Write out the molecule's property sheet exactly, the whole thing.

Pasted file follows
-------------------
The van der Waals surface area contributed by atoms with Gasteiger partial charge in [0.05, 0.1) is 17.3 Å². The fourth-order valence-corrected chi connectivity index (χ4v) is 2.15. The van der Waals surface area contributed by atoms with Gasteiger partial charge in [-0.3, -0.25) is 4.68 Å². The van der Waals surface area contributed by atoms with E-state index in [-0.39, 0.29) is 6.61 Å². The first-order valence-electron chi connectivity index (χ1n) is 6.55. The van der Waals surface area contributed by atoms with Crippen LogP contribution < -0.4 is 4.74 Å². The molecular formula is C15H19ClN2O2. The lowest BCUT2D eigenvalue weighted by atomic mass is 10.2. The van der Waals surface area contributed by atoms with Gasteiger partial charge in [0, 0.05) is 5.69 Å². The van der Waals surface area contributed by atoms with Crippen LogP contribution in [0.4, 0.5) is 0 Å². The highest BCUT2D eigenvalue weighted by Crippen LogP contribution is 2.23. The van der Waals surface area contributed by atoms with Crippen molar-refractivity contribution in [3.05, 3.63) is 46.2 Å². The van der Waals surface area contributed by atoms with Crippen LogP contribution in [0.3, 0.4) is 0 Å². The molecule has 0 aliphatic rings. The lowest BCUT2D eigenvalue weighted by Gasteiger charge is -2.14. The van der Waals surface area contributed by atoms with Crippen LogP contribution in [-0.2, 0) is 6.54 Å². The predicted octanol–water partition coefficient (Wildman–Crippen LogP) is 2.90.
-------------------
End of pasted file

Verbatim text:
The van der Waals surface area contributed by atoms with Gasteiger partial charge in [0.05, 0.1) is 17.3 Å². The fourth-order valence-corrected chi connectivity index (χ4v) is 2.15. The van der Waals surface area contributed by atoms with Gasteiger partial charge in [-0.3, -0.25) is 4.68 Å². The van der Waals surface area contributed by atoms with E-state index in [-0.39, 0.29) is 6.61 Å². The first-order valence-electron chi connectivity index (χ1n) is 6.55. The van der Waals surface area contributed by atoms with Crippen LogP contribution < -0.4 is 4.74 Å². The molecular formula is C15H19ClN2O2. The lowest BCUT2D eigenvalue weighted by atomic mass is 10.2. The van der Waals surface area contributed by atoms with Gasteiger partial charge in [0, 0.05) is 5.69 Å². The van der Waals surface area contributed by atoms with Crippen LogP contribution in [0.4, 0.5) is 0 Å². The highest BCUT2D eigenvalue weighted by Crippen LogP contribution is 2.23. The van der Waals surface area contributed by atoms with Crippen molar-refractivity contribution in [3.05, 3.63) is 46.2 Å². The van der Waals surface area contributed by atoms with Crippen LogP contribution in [0.3, 0.4) is 0 Å². The molecule has 0 aliphatic rings. The lowest BCUT2D eigenvalue weighted by Gasteiger charge is -2.14. The van der Waals surface area contributed by atoms with Crippen LogP contribution in [-0.2, 0) is 6.54 Å². The predicted octanol–water partition coefficient (Wildman–Crippen LogP) is 2.90.